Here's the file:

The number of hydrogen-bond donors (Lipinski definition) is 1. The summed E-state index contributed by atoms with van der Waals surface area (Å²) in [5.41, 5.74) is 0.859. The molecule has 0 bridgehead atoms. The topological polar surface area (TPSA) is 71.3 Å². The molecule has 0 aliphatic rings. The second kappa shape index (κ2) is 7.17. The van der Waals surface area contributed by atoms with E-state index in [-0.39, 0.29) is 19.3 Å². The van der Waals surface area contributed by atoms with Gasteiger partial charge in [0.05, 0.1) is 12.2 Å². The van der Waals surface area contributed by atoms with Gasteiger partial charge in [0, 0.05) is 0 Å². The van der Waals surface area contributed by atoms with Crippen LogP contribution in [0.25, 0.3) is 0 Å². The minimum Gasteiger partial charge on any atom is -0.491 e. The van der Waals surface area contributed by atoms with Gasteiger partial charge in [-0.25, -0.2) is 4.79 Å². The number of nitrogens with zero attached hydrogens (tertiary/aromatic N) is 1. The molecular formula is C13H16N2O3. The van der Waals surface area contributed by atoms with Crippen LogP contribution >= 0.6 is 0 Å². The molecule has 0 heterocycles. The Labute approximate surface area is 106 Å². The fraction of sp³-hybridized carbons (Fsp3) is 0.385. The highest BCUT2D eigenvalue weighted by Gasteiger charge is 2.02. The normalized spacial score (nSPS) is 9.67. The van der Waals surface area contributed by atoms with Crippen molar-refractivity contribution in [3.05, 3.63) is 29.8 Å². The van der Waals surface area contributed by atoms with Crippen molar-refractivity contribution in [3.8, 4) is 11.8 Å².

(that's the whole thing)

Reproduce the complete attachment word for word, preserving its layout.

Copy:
The number of hydrogen-bond donors (Lipinski definition) is 1. The summed E-state index contributed by atoms with van der Waals surface area (Å²) in [5.41, 5.74) is 0.859. The molecule has 0 bridgehead atoms. The topological polar surface area (TPSA) is 71.3 Å². The molecule has 0 aliphatic rings. The second kappa shape index (κ2) is 7.17. The van der Waals surface area contributed by atoms with E-state index in [-0.39, 0.29) is 19.3 Å². The van der Waals surface area contributed by atoms with Gasteiger partial charge in [0.05, 0.1) is 12.2 Å². The van der Waals surface area contributed by atoms with Gasteiger partial charge in [0, 0.05) is 0 Å². The van der Waals surface area contributed by atoms with Crippen LogP contribution in [0.25, 0.3) is 0 Å². The minimum Gasteiger partial charge on any atom is -0.491 e. The van der Waals surface area contributed by atoms with Gasteiger partial charge in [-0.25, -0.2) is 4.79 Å². The number of nitrogens with zero attached hydrogens (tertiary/aromatic N) is 1. The molecular formula is C13H16N2O3. The van der Waals surface area contributed by atoms with Crippen LogP contribution >= 0.6 is 0 Å². The molecule has 0 heterocycles. The Labute approximate surface area is 106 Å². The fraction of sp³-hybridized carbons (Fsp3) is 0.385. The highest BCUT2D eigenvalue weighted by Gasteiger charge is 2.02. The normalized spacial score (nSPS) is 9.67. The van der Waals surface area contributed by atoms with Crippen molar-refractivity contribution in [3.05, 3.63) is 29.8 Å². The van der Waals surface area contributed by atoms with Crippen molar-refractivity contribution in [3.8, 4) is 11.8 Å².